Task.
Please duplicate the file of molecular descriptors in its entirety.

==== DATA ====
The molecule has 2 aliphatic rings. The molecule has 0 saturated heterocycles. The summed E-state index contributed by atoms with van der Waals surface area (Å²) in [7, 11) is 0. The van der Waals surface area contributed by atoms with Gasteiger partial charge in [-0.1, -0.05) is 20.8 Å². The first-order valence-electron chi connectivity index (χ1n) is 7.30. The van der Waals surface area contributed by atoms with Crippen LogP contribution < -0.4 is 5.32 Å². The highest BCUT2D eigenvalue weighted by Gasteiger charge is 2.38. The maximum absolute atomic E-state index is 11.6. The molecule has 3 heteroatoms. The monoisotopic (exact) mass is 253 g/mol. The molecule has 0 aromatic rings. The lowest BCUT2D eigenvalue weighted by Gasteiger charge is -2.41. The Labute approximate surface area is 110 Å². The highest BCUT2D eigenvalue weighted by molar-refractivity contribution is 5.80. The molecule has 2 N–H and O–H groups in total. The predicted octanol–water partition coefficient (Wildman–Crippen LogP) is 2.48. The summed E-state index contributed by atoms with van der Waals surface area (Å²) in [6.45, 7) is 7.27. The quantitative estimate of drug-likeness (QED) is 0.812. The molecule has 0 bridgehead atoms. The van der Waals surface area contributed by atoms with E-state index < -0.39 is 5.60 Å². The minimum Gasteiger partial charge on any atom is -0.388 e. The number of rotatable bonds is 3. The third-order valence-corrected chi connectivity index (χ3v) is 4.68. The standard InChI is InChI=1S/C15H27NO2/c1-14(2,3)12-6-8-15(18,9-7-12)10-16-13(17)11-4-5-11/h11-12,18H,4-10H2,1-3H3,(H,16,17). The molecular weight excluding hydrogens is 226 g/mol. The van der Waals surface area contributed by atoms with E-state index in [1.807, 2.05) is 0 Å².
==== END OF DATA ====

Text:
The molecule has 2 aliphatic rings. The molecule has 0 saturated heterocycles. The summed E-state index contributed by atoms with van der Waals surface area (Å²) in [7, 11) is 0. The van der Waals surface area contributed by atoms with Gasteiger partial charge in [-0.1, -0.05) is 20.8 Å². The first-order valence-electron chi connectivity index (χ1n) is 7.30. The van der Waals surface area contributed by atoms with Crippen LogP contribution < -0.4 is 5.32 Å². The highest BCUT2D eigenvalue weighted by Gasteiger charge is 2.38. The maximum absolute atomic E-state index is 11.6. The molecule has 3 heteroatoms. The monoisotopic (exact) mass is 253 g/mol. The molecule has 0 aromatic rings. The lowest BCUT2D eigenvalue weighted by Gasteiger charge is -2.41. The Labute approximate surface area is 110 Å². The highest BCUT2D eigenvalue weighted by molar-refractivity contribution is 5.80. The molecule has 2 N–H and O–H groups in total. The predicted octanol–water partition coefficient (Wildman–Crippen LogP) is 2.48. The summed E-state index contributed by atoms with van der Waals surface area (Å²) in [6.45, 7) is 7.27. The quantitative estimate of drug-likeness (QED) is 0.812. The molecule has 0 bridgehead atoms. The van der Waals surface area contributed by atoms with E-state index < -0.39 is 5.60 Å². The minimum Gasteiger partial charge on any atom is -0.388 e. The number of rotatable bonds is 3. The third-order valence-corrected chi connectivity index (χ3v) is 4.68. The standard InChI is InChI=1S/C15H27NO2/c1-14(2,3)12-6-8-15(18,9-7-12)10-16-13(17)11-4-5-11/h11-12,18H,4-10H2,1-3H3,(H,16,17). The molecular weight excluding hydrogens is 226 g/mol. The van der Waals surface area contributed by atoms with E-state index in [1.807, 2.05) is 0 Å².